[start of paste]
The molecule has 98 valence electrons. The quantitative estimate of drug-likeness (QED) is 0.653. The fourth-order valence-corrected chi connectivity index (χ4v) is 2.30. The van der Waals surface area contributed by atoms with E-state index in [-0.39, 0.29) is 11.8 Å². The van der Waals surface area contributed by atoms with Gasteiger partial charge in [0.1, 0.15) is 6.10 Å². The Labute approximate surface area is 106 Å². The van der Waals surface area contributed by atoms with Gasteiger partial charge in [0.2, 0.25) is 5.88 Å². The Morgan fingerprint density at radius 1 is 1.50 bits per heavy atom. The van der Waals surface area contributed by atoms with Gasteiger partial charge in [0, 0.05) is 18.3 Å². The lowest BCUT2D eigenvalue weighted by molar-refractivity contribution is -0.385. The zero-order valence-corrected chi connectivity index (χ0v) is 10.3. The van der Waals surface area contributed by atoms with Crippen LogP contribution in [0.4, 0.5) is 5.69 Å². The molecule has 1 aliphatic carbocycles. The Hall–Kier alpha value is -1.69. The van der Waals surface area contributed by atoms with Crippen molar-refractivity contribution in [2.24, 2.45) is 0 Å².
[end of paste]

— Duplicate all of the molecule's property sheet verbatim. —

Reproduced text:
The molecule has 98 valence electrons. The quantitative estimate of drug-likeness (QED) is 0.653. The fourth-order valence-corrected chi connectivity index (χ4v) is 2.30. The van der Waals surface area contributed by atoms with E-state index in [-0.39, 0.29) is 11.8 Å². The van der Waals surface area contributed by atoms with Gasteiger partial charge in [0.1, 0.15) is 6.10 Å². The Labute approximate surface area is 106 Å². The van der Waals surface area contributed by atoms with Gasteiger partial charge in [0.2, 0.25) is 5.88 Å². The Morgan fingerprint density at radius 1 is 1.50 bits per heavy atom. The van der Waals surface area contributed by atoms with Gasteiger partial charge in [0, 0.05) is 18.3 Å². The lowest BCUT2D eigenvalue weighted by molar-refractivity contribution is -0.385. The zero-order valence-corrected chi connectivity index (χ0v) is 10.3. The van der Waals surface area contributed by atoms with Crippen LogP contribution in [0.4, 0.5) is 5.69 Å². The molecule has 1 aliphatic carbocycles. The Hall–Kier alpha value is -1.69. The van der Waals surface area contributed by atoms with Crippen molar-refractivity contribution in [2.24, 2.45) is 0 Å².